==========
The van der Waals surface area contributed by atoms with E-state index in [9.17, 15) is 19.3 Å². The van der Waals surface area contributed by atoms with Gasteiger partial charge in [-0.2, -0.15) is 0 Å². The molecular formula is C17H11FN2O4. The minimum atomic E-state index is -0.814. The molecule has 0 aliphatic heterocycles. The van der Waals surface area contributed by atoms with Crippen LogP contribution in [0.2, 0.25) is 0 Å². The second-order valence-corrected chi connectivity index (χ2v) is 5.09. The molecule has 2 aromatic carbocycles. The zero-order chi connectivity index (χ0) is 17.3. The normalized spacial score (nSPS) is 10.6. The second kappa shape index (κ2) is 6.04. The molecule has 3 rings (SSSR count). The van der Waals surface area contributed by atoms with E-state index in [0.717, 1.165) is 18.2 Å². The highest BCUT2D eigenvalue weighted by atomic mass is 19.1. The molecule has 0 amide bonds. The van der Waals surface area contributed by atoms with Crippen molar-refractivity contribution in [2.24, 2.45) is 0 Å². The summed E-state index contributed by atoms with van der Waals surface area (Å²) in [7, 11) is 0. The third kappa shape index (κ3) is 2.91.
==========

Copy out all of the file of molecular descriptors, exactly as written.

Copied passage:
The van der Waals surface area contributed by atoms with E-state index in [9.17, 15) is 19.3 Å². The van der Waals surface area contributed by atoms with Gasteiger partial charge in [-0.2, -0.15) is 0 Å². The molecular formula is C17H11FN2O4. The minimum atomic E-state index is -0.814. The molecule has 0 aliphatic heterocycles. The van der Waals surface area contributed by atoms with Crippen LogP contribution in [0.2, 0.25) is 0 Å². The second-order valence-corrected chi connectivity index (χ2v) is 5.09. The molecule has 2 aromatic carbocycles. The zero-order chi connectivity index (χ0) is 17.3. The normalized spacial score (nSPS) is 10.6. The second kappa shape index (κ2) is 6.04. The molecule has 3 rings (SSSR count). The van der Waals surface area contributed by atoms with E-state index in [0.717, 1.165) is 18.2 Å². The highest BCUT2D eigenvalue weighted by atomic mass is 19.1. The molecule has 0 amide bonds. The van der Waals surface area contributed by atoms with Crippen molar-refractivity contribution in [2.24, 2.45) is 0 Å². The summed E-state index contributed by atoms with van der Waals surface area (Å²) in [7, 11) is 0. The third kappa shape index (κ3) is 2.91.